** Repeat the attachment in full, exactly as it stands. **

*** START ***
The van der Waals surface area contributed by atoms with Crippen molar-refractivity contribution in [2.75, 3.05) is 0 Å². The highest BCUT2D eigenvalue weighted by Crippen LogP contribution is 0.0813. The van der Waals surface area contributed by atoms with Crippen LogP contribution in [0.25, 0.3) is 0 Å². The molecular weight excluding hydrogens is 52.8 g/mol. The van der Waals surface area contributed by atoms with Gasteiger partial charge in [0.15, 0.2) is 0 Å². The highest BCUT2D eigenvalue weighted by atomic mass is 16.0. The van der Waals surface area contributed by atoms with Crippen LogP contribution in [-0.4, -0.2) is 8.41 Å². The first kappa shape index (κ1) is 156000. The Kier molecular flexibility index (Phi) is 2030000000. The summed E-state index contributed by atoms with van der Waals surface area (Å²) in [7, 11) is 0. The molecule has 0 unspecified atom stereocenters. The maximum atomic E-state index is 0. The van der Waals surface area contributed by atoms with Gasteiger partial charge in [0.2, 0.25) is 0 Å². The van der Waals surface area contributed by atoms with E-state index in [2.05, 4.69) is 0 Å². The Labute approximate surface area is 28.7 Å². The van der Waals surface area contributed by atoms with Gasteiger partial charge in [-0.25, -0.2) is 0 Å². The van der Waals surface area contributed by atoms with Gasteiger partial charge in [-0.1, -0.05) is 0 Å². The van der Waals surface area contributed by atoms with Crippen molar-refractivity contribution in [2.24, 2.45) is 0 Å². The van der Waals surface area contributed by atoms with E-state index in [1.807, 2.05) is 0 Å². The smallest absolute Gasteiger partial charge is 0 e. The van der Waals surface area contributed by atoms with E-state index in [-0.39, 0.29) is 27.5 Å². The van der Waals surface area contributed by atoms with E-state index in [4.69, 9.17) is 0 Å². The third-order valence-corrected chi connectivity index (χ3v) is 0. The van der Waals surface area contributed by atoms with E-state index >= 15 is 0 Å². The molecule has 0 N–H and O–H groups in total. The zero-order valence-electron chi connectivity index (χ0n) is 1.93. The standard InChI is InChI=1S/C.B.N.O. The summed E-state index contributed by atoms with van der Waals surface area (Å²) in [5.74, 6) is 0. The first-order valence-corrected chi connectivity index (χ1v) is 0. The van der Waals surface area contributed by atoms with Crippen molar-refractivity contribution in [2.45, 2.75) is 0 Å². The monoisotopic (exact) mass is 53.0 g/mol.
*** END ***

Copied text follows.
The van der Waals surface area contributed by atoms with Crippen molar-refractivity contribution in [2.75, 3.05) is 0 Å². The highest BCUT2D eigenvalue weighted by Crippen LogP contribution is 0.0813. The van der Waals surface area contributed by atoms with Crippen LogP contribution in [0.25, 0.3) is 0 Å². The molecular weight excluding hydrogens is 52.8 g/mol. The van der Waals surface area contributed by atoms with Gasteiger partial charge in [0.15, 0.2) is 0 Å². The highest BCUT2D eigenvalue weighted by atomic mass is 16.0. The van der Waals surface area contributed by atoms with Crippen LogP contribution in [-0.4, -0.2) is 8.41 Å². The first kappa shape index (κ1) is 156000. The Kier molecular flexibility index (Phi) is 2030000000. The summed E-state index contributed by atoms with van der Waals surface area (Å²) in [7, 11) is 0. The molecule has 0 unspecified atom stereocenters. The maximum atomic E-state index is 0. The van der Waals surface area contributed by atoms with Gasteiger partial charge in [0.2, 0.25) is 0 Å². The van der Waals surface area contributed by atoms with E-state index in [2.05, 4.69) is 0 Å². The Labute approximate surface area is 28.7 Å². The van der Waals surface area contributed by atoms with Gasteiger partial charge in [-0.25, -0.2) is 0 Å². The van der Waals surface area contributed by atoms with Gasteiger partial charge in [-0.1, -0.05) is 0 Å². The van der Waals surface area contributed by atoms with Crippen molar-refractivity contribution in [2.24, 2.45) is 0 Å². The van der Waals surface area contributed by atoms with E-state index in [1.807, 2.05) is 0 Å². The smallest absolute Gasteiger partial charge is 0 e. The van der Waals surface area contributed by atoms with E-state index in [-0.39, 0.29) is 27.5 Å². The van der Waals surface area contributed by atoms with E-state index in [4.69, 9.17) is 0 Å². The third-order valence-corrected chi connectivity index (χ3v) is 0. The van der Waals surface area contributed by atoms with E-state index >= 15 is 0 Å². The molecule has 0 N–H and O–H groups in total. The zero-order valence-electron chi connectivity index (χ0n) is 1.93. The standard InChI is InChI=1S/C.B.N.O. The summed E-state index contributed by atoms with van der Waals surface area (Å²) in [5.74, 6) is 0. The first-order valence-corrected chi connectivity index (χ1v) is 0. The van der Waals surface area contributed by atoms with Crippen molar-refractivity contribution in [2.45, 2.75) is 0 Å². The monoisotopic (exact) mass is 53.0 g/mol.